There are a variety of ways to increase energy-efficiency and reduce the environmental impact of warehouses. Similar to office buildings, these can include, not only the use of energy-saving motion sensors for lights, solar power and reusable pallets, but using more solar energy, recycling water, eliminating landfill and ultimately turning to ‘clean’ sources of energy such as wind power.
Consideration should be taken in the equipment that is used in the warehouse is also energy efficient. Forklifts are used to lift and move cargo that is typically on a pallet from one location to another. Traditionally, they were fueled by gasoline, propane, or diesel fuel. However, clean rechargeable electric forklifts (using lead-acid or other types of recyclable batteries) are gaining in popularity. Electric forklifts eliminate emissions inside the warehouse or factory, and assist in meeting indoor air quality regulations.
Other companies are looking at utilizing other fuel sources, hydrogen, for example. Commercially viable hydrogen-powered industrial vehicles are closer to the market than many people think and one of the most likely to succeed is the forklift.General Motors (Canada) and Hydrogenics demonstrated this in 2005, with an operational fuel cell forklift supported by an onsite hydrogen fuelling station at a GM facility.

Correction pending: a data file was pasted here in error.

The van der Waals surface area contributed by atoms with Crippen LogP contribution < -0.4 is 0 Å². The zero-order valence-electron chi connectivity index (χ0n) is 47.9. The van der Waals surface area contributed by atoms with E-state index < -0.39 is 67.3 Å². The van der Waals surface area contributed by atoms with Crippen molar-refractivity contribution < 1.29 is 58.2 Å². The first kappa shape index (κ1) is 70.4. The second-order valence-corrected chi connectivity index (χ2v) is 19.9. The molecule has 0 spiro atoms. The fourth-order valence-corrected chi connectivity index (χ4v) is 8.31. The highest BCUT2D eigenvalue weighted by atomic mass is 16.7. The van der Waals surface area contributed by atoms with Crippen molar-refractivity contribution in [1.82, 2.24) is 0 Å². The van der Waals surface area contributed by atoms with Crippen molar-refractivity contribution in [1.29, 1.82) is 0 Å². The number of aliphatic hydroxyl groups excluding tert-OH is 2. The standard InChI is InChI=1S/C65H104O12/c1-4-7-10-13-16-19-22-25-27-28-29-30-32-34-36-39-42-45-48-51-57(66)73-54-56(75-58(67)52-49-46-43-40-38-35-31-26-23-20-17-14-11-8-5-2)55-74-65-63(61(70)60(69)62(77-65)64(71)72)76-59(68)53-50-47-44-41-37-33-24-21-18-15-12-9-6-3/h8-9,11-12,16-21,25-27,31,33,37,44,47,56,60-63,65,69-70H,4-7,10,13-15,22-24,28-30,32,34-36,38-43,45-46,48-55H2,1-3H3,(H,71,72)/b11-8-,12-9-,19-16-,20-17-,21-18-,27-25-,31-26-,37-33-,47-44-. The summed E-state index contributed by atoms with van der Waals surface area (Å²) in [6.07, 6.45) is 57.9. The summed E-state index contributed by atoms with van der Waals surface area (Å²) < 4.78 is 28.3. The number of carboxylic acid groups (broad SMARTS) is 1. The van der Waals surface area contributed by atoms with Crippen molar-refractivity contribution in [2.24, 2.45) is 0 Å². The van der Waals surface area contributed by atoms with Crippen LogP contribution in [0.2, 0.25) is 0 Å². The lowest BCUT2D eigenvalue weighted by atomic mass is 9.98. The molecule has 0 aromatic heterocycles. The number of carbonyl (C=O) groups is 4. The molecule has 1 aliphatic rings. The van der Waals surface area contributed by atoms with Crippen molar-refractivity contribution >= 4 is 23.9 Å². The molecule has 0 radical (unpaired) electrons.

“Fuel cell-powered forklifts are ideal for indoor facilities, such as factories and warehouses, because they produce no exhaust emissions, and they have significant operational advantages over traditional battery-powered forklifts. We have always known that being environmentally friendly is not enough on its own to sell this technology. It simply has to be better than what people use now.”
“This trial of hydrogen-powered forklift trucks at GM’s car plant in Oshawa is just one example of the steps GM and its partners are taking as we head down the road to the hydrogen economy,” said David Paterson, vice-president, corporate and environmental affairs, GM Canada. · Source: gizmag Feb 9 2005